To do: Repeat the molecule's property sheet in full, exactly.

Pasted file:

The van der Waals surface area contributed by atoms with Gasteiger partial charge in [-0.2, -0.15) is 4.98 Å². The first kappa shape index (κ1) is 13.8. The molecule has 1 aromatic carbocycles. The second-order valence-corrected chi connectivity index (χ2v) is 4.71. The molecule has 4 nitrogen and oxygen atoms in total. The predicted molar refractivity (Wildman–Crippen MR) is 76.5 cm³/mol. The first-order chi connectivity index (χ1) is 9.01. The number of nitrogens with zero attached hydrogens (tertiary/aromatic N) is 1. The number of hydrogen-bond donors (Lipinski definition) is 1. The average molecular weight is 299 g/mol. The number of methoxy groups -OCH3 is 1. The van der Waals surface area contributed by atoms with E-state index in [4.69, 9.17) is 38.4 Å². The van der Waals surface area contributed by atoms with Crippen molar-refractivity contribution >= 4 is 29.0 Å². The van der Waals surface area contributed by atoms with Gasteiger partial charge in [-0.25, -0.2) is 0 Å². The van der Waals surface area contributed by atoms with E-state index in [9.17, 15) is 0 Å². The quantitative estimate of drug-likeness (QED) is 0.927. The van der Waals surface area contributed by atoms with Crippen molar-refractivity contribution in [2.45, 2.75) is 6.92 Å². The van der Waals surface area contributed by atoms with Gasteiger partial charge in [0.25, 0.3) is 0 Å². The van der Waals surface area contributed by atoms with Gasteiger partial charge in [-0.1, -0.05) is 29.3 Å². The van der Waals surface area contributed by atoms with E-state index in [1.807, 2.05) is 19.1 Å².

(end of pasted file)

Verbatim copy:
The van der Waals surface area contributed by atoms with Gasteiger partial charge in [-0.2, -0.15) is 4.98 Å². The first kappa shape index (κ1) is 13.8. The molecule has 1 aromatic carbocycles. The second-order valence-corrected chi connectivity index (χ2v) is 4.71. The molecule has 4 nitrogen and oxygen atoms in total. The predicted molar refractivity (Wildman–Crippen MR) is 76.5 cm³/mol. The first-order chi connectivity index (χ1) is 9.01. The number of nitrogens with zero attached hydrogens (tertiary/aromatic N) is 1. The number of hydrogen-bond donors (Lipinski definition) is 1. The average molecular weight is 299 g/mol. The number of methoxy groups -OCH3 is 1. The van der Waals surface area contributed by atoms with E-state index in [4.69, 9.17) is 38.4 Å². The van der Waals surface area contributed by atoms with Crippen molar-refractivity contribution >= 4 is 29.0 Å². The van der Waals surface area contributed by atoms with Gasteiger partial charge in [-0.25, -0.2) is 0 Å². The van der Waals surface area contributed by atoms with E-state index in [9.17, 15) is 0 Å². The quantitative estimate of drug-likeness (QED) is 0.927. The van der Waals surface area contributed by atoms with Crippen molar-refractivity contribution in [2.45, 2.75) is 6.92 Å². The van der Waals surface area contributed by atoms with Gasteiger partial charge in [0.25, 0.3) is 0 Å². The van der Waals surface area contributed by atoms with Gasteiger partial charge in [-0.1, -0.05) is 29.3 Å². The van der Waals surface area contributed by atoms with E-state index in [1.807, 2.05) is 19.1 Å².